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TheBodyPRO.com covers CROI 2013

Tenofovir DF Ring Protects Macaques From Vaginal Exposure

March/April 2013

Efficacy data for a reservoir intervaginal ring (IVR) using slow release tenofovir disoproxil fumerate (TDF), developed to deliver a daily dose of 2.4 mg/day over 28 days, was presented at CROI 2013 by James Smith from the CDC Atlanta, in an oral presentation and a poster.1,2

This ring delivered sufficient intracellular drug levels in upper and lower vaginal tissue and cervical tissue samples expected to provide protection (based on >1000 ng/mL required for efficacy in the Caprisa 004 study gel study), with some penetration but at lower levels in inguinal lymph nodes and rectal tissue.

The efficacy study included 12 female macaques, half of which used the active ring, half as controls, plus an additional six historical controls. Rings were inserted at baseline and changed monthly for four months, with vaginal exposure to SHIV given weekly for 16 weeks.

All macaques using the active ring were protected throughout the four months, remaining RNA and antibody negative, compared to 11/12 control animals who became infected after a median of 4 exposures, p<0.0004.

No safety concerns were raised during the study, including a lack of changes in microflora or menstrual cycle. Human phase I studies are expected to start in 3Q 2103.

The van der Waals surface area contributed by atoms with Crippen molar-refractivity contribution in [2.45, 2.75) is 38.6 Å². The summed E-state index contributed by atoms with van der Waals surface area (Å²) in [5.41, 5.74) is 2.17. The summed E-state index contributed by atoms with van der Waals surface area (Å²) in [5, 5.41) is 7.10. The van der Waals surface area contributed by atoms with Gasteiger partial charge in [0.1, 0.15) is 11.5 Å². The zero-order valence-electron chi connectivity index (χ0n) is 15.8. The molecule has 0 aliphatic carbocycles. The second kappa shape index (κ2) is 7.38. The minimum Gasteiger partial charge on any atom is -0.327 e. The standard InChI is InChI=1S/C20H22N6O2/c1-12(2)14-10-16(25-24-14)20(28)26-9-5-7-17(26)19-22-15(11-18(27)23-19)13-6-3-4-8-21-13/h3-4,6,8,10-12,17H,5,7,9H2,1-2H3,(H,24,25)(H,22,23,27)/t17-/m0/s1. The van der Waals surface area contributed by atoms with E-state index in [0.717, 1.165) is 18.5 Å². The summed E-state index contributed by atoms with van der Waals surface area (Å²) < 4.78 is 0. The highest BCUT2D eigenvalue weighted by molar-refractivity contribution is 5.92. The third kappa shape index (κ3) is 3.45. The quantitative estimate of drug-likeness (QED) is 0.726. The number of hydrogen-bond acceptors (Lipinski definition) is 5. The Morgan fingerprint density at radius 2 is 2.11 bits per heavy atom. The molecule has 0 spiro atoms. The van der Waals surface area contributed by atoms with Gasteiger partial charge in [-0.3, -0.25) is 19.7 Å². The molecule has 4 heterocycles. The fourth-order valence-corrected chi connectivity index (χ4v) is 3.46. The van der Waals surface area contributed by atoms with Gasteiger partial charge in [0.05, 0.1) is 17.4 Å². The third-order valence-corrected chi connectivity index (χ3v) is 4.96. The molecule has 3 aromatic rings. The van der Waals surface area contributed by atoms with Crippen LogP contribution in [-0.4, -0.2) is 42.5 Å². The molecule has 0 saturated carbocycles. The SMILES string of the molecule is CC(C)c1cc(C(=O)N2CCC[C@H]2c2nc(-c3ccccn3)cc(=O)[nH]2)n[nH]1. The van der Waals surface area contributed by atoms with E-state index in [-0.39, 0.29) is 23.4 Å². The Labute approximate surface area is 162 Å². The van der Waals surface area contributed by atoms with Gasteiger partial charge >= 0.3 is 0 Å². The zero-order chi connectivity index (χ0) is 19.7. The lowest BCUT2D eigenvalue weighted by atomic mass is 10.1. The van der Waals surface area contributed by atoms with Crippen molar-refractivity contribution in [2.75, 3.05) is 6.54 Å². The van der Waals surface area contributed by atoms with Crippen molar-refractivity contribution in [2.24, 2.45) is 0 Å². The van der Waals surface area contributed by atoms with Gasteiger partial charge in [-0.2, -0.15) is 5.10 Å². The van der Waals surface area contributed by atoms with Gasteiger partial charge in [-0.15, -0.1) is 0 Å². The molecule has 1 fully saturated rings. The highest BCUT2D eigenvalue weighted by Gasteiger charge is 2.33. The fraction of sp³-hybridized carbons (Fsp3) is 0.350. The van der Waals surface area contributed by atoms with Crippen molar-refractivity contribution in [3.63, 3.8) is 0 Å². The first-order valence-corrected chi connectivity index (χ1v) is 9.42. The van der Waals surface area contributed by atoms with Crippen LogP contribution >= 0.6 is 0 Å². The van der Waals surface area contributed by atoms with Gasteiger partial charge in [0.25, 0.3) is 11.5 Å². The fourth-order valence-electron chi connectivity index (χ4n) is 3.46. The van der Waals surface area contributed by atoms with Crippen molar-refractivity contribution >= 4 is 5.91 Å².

References

  1. Smith J et al. A tenofovir disoproxil fumarate intravaginal ring completely protects against repeated SHIV vaginal challenge in nonhuman primates. 20th CROI, 3-6 March 2013, Atlanta. Oral abstract 25LB.
  2. Smith J et al. A novel intravaginal ring design releasing tenofovir delivers comparable tenofovir diphosphate levels in vaginal target cells in macaques to gel dosing. 20th CROI, 3-6 March 2013, Atlanta. Poster abstract 986.

Links to other websites are current at date of posting but not maintained.




This article was provided by HIV i-Base. It is a part of the publication HIV Treatment Bulletin. Visit HIV i-Base's website to find out more about their activities, publications and services.
 


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Please note: Knowledge about HIV changes rapidly. Note the date of this summary's publication, and before treating patients or employing any therapies described in these materials, verify all information independently. If you are a patient, please consult a doctor or other medical professional before acting on any of the information presented in this summary. For a complete listing of our most recent conference coverage, click here.

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